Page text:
The 3G, 4G revolutions in the past couple of decades were centered around the mobile phone. 5G as the most advanced wireless protocol invented will extend applications beyond the mobile phone into the enterprise, industrial and even military arenas. However, hitherto, developments in the 5G chipset have really been focused on serving the telco/mobile space and they are closed proprietary systems. There is a need for a 5G hardware solution that is open and flexible to serve enterprise use cases.

Today, OEMs that want to proliferate the use of 5G in the enterprise have to buy a 5G chipset/system from the incumbent players but they are not allowed to change or modify this “monolithic black box” on their own. The toolchains to customise and add features and functionality are proprietary, meaning that while the solutions can be cohesive and compact, companies are locked in with a single vendor. On the other hand, the traditional chip providers lack the software expertise to build out the entire software stack (all the way to the application layer). Companies (who eschew the monolithic solutions) have to then stitch together a less optimal and clunky solution across hardware and software providers just to productionise.

EdgeQ’s base station-on-a-chip is pioneering a converged connectivity and AI platform based on the open RISC-V architecture. We see it as transformational because it is the world’s first 5G + WIFI + AI system on a chip (SoC).

  1. Combining multiple chips in one SoC has till now been very difficult to achieve due to constraints around power and space. In customer trials, EdgeQ’s solution has been greatly superior in power usage. In fact, almost 50% of the cost in deploying base stations go into power — both in utilisation and cooling. Being able to offer 5G + WIFI in one chip (rather than two) greatly reduces cost of deployment. Not to mention the ability to apportion cores to then tackle AI use cases enabled by 5G access or 5G accessibility enabled by AI. This edgein power and cost is all the more critical as deployment scales with edge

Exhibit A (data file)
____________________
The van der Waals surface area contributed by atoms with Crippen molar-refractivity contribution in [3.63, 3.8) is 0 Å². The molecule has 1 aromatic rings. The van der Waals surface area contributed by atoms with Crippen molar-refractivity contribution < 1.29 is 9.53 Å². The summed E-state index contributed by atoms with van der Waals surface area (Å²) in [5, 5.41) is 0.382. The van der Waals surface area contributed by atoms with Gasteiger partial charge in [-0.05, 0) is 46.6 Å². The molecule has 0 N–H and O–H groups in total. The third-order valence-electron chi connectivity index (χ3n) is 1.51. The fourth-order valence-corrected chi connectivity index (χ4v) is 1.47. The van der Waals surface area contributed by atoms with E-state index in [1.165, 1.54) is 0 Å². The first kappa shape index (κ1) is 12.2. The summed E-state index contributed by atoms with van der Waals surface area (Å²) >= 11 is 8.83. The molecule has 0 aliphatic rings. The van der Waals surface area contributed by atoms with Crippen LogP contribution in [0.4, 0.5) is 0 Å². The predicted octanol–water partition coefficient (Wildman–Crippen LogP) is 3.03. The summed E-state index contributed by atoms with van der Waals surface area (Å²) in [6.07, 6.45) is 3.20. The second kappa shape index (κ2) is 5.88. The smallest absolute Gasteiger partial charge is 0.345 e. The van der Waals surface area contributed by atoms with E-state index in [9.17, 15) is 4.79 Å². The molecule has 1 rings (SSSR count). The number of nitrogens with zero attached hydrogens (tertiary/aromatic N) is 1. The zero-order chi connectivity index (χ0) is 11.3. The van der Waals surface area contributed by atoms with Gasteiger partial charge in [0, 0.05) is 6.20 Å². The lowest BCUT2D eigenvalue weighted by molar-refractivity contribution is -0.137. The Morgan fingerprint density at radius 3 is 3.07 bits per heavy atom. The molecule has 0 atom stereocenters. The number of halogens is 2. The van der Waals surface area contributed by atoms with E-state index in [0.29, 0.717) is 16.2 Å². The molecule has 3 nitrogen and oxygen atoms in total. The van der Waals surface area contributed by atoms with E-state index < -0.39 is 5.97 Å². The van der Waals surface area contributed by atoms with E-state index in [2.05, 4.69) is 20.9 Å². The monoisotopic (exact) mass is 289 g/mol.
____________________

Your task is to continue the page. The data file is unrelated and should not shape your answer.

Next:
2. It is fully customisable at the firmware (L1) layer as well as on the application stack. It essentially allows us to differentiate our base-stations/small cells with customised functionality. Think specially cyber hardened base stations or 5G capability unique to us e.g. very low latency in an autonomous warehouse robotic fleet.
  3. It is software programmable; we can dynamically change the functionality on the fly much like an FPGA but with a fraction of the power needs. This is important as it allows re-programmability as 5G standards get finalised as well as the ability to repurpose chips for different use cases rapidly.
  4. Being based on RISC-V means it boasts an open cellular architecture with an open-sourced toolchain. It gives us the flexibility to choose to work with different providers and vendors across the stack as the industry matures.
  5. Lastly, what EdgeQ provides is an end-to-end solution — both the hardware and software (L1/L2/L3) stack. This is the only offering in the market that provides the full stack that will greatly help companies accelerate time to production.

They operate on a SaaS model, where the subscription can be tiered to different services (e.g. scaling from nominal to advanced 5G features such as ultra-reliable low latency communications, geo-location services, massive MIMO, fine-grained network slicing, as well as extending compatibility to other legacy wireless protocols).

EdgeQ is currently focusing on base stations and small cells (~$10B TAM) but can potentially take on the client device market (laptops, tablets, edge devices) which boasts a TAM many times over. The 5G market is undergoing this big shift towards more open standards, and much like how the killer applications of 3G, 4G were backward-looking (i.e. streaming only made possible after 4G invented), we believe we are really at the cusp of enabling new enterprise applications, companies and a whole new ecosystem that will be born out of a more open 5G standards.